It was 5 p.m. Feb. 27 and unseasonably warm when I decided to stop at a local park on my way home, anticipating the signal that spring has arrived. The park is really a sports complex, several acres of sterile, barren ball fields. But around the edge is a patchwork of woodlands, streams and meadows. Recent rain had saturated the ground and I was hoping that enough water had filled slight depressions on the landscape to create temporary shallow pools.

As soon as I got out of the car I heard what I was hoping for. Although they were probably a half-mile away, spring peepers, a tiny species of frog, had left the trees to converge upon one of these pools, singing or rather "peeping" to attract a mate and breed.

I couldn't see the pool but followed the sound. The peeping reached an almost jingle bell tone as I closed in on the tiny tea-colored pond. I couldn't see them, but did occasionally pick out an individual's song among the chorus. Did this frog's voice stand out and attract a mate that night or was it better to be in tune with the rest of the crowd?

Throughout the Northeast, temporary pools, known as vernal pools, are coming to life as spring peepers and other frogs, toads and salamanders converge on them to breed. The pools form as shallow depressions in forests, flood plains and meadows fill with water from rain, snowmelt and high water tables.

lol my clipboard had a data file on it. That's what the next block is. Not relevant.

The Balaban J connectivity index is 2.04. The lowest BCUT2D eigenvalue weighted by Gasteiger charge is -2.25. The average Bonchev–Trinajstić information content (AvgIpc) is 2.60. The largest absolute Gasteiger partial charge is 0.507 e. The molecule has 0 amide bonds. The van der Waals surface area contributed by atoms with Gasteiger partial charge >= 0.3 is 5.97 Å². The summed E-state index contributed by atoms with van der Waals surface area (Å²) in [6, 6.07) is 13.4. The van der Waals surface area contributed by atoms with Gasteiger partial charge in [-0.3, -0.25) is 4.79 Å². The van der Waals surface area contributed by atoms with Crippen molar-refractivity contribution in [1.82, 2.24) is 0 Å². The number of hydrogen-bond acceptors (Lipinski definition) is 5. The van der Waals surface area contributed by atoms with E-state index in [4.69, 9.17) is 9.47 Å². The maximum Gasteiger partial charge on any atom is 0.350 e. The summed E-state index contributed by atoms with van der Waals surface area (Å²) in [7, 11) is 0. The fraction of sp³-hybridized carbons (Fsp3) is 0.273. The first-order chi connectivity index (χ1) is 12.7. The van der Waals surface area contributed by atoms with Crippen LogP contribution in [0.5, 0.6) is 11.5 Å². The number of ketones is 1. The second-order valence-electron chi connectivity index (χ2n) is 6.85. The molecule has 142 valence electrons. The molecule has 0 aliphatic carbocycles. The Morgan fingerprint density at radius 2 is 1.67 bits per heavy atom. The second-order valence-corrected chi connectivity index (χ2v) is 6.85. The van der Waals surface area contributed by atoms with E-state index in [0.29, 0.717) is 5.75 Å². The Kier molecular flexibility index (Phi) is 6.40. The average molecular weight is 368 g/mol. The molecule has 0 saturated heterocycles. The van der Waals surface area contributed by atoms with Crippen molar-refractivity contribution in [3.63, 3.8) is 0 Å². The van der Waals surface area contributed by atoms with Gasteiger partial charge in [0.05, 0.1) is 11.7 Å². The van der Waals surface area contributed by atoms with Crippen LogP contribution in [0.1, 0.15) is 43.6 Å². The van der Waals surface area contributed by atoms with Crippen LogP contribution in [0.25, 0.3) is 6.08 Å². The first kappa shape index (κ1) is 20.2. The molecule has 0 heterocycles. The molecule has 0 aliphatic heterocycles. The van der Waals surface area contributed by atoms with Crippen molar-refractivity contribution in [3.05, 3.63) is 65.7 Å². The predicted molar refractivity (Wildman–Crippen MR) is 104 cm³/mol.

Because vernal pools are not directly connected to flowing water sources, they do not support fish that would prey upon amphibian eggs and larvae, making them a secure place for these animals to reproduce.

Most of the year, spring peepers live in the forest. Adhesive disks on their toes make them expert tree climbers. Peepers are brown, grey or olive and sport a dark "X" on their backs. These small frogs, only 0.75– to 1.50 inches in length, can jump up to 28 inches, more than 20 times their body length!

During their breeding period, from February to March, spring peepers leave the trees to mate in open water. Spring peeper breeding follows the wood frog by a week or two. But the unmistakable mating call and large geographic range makes the spring peeper one of the most familiar frogs in North America. Spring peepers can be found from Manitoba to the Maritime Provinces in Canada, south through central Florida and west to Texas.

Frogs produce their calls by moving air back and forth, passing it over the vocal cords, which causes them to vibrate and produce sounds. Peepers also have vocal sacs that resonate their calls. These are stretchy sacs near the frog's throat. The male inflates its vocal sacs by pushing air through slits in the floor of its mouth. Peeping reaches a crescendo on the warmest nights and almost ceases if temperatures drop below 30 degrees Fahrenheit.

When they are ready, the females arrive and choose their mates. Mating occurs in shallow pools. The male sits on the female's back and fertilizes the 800–1,300 eggs she deposits. The eggs, only 1/200th of an inch long, are laid singly on underwater vegetation. Depositing eggs can take about one day to accomplish. Once breeding is completed, peepers return to trees. The cycle begins again the next spring.